Published 4 years ago.
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In this four-part series, Shaw explores trends in where and how we live, and the movement toward more sustainable housing, offices and other buildings that embraces occupant wellbeing. Read part one.
It is said that “home is where the heart is,” but over time, the role of a home
A home isn’t simply shelter from the elements; for many of us, it is also a
reflection of who we are and what we care about, and sometimes a source of
wealth generation and a sign of prosperity.
Our homes can be both a respite from the outside world and a central gathering
place for friends and family. The location, layout and design of our homes can
play a central role in mental, physical and emotional wellbeing.
For many people, taking steps to create a healthier home — whether by
researching the ingredients in products, focusing on the ease of cleaning,
mitigating moisture and noise issues; or just improving the lighting and buying
beautiful, well-designed material — can be empowering and feel more tangible
than trying to address global sustainability issues such as climate change.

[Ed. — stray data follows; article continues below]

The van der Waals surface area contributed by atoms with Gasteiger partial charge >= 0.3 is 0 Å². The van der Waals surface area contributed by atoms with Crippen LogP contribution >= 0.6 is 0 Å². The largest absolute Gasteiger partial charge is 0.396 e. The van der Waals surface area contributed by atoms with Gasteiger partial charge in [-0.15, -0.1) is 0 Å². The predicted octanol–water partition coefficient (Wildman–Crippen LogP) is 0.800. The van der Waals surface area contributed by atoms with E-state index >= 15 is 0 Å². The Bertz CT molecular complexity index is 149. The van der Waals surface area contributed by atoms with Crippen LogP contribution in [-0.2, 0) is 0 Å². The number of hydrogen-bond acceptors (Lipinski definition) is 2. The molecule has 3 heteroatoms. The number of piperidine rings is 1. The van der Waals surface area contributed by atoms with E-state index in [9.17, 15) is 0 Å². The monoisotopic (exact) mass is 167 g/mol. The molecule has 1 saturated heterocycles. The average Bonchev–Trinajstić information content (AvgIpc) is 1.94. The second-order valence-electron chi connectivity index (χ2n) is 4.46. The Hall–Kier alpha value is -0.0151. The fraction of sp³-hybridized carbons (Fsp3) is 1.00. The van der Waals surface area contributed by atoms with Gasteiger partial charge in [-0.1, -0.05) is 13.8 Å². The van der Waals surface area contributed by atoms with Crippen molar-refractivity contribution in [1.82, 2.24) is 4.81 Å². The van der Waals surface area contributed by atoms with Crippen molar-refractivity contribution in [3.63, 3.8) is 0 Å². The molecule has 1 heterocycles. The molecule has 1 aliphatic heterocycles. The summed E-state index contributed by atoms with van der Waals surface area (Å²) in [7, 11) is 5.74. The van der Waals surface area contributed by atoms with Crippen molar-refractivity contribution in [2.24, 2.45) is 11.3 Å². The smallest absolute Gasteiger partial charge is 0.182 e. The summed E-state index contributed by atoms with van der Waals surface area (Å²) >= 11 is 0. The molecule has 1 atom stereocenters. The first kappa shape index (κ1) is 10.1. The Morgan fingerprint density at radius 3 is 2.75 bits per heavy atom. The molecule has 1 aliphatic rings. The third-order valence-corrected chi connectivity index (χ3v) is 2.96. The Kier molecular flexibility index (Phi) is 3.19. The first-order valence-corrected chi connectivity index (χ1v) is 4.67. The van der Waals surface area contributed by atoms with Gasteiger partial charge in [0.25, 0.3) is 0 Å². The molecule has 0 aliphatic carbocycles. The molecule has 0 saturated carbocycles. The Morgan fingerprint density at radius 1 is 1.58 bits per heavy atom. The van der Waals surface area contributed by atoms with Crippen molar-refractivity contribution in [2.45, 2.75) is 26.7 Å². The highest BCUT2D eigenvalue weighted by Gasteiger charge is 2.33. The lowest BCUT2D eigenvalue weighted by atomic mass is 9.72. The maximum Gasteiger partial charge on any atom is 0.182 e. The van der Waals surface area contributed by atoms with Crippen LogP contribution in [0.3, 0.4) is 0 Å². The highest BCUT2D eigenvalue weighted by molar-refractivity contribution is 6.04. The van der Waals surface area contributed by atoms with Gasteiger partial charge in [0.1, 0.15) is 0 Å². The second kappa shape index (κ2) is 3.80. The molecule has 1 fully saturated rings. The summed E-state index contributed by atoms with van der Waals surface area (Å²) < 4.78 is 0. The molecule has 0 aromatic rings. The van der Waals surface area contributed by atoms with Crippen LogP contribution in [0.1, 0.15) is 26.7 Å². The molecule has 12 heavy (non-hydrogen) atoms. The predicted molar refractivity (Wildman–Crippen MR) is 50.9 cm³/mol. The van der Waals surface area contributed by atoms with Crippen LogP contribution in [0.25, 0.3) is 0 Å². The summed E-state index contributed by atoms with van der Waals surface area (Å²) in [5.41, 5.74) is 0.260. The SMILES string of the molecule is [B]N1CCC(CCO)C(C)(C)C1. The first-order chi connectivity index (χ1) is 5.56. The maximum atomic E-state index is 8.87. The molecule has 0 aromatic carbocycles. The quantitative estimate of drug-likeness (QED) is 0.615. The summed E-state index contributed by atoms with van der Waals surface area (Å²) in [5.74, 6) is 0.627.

Reflecting the growth in this trend, the international wellness real estate
market is now a
— expected to reach $180 billion (or roughly half the size of the global green
building industry) by 2022, according to researchers at the Global Wellness
These trends are prominent not just in luxury homes, but in middle-income
communities and affordable housing, as well. So, what’s driving this increased
The US population is in the midst of momentous shift. By 2030, one in five US
residents will be of retirement age, according to the Census
and with that aging population comes a new wave of needs in a home. Design for
ongoing management of health-related concerns — including long-term care for
chronic illness and physical limitations, accessibility and aging in place — are
significant for Baby Boomers approaching retirement age.
Simultaneously, the approximately 73 million US Millennials will overtake
Boomers as the largest
US population group. Millennials want different things in a home than their